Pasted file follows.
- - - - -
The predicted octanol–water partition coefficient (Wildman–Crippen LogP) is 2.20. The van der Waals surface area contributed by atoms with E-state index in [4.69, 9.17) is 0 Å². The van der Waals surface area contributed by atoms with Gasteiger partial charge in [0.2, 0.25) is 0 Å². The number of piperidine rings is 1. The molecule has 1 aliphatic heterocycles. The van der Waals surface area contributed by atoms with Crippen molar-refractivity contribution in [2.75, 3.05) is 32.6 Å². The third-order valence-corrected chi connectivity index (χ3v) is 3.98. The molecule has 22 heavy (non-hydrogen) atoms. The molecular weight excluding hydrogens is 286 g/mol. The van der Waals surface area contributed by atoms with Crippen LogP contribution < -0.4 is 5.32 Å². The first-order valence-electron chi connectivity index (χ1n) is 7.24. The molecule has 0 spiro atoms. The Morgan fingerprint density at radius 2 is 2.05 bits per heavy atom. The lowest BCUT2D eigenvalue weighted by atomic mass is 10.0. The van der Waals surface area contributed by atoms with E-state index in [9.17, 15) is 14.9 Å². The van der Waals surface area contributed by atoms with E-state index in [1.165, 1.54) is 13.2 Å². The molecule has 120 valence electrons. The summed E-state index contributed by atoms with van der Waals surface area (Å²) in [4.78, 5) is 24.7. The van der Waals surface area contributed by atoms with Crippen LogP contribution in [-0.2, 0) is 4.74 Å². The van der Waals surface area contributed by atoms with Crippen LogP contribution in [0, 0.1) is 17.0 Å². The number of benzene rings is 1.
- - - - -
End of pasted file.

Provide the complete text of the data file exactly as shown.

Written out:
The predicted octanol–water partition coefficient (Wildman–Crippen LogP) is 2.20. The van der Waals surface area contributed by atoms with E-state index in [4.69, 9.17) is 0 Å². The van der Waals surface area contributed by atoms with Gasteiger partial charge in [0.2, 0.25) is 0 Å². The number of piperidine rings is 1. The molecule has 1 aliphatic heterocycles. The van der Waals surface area contributed by atoms with Crippen molar-refractivity contribution in [2.75, 3.05) is 32.6 Å². The third-order valence-corrected chi connectivity index (χ3v) is 3.98. The molecule has 22 heavy (non-hydrogen) atoms. The molecular weight excluding hydrogens is 286 g/mol. The van der Waals surface area contributed by atoms with Crippen LogP contribution < -0.4 is 5.32 Å². The first-order valence-electron chi connectivity index (χ1n) is 7.24. The molecule has 0 spiro atoms. The Morgan fingerprint density at radius 2 is 2.05 bits per heavy atom. The lowest BCUT2D eigenvalue weighted by atomic mass is 10.0. The van der Waals surface area contributed by atoms with E-state index in [9.17, 15) is 14.9 Å². The van der Waals surface area contributed by atoms with E-state index in [1.165, 1.54) is 13.2 Å². The molecule has 120 valence electrons. The summed E-state index contributed by atoms with van der Waals surface area (Å²) in [4.78, 5) is 24.7. The van der Waals surface area contributed by atoms with Crippen LogP contribution in [-0.2, 0) is 4.74 Å². The van der Waals surface area contributed by atoms with Crippen LogP contribution in [0, 0.1) is 17.0 Å². The number of benzene rings is 1.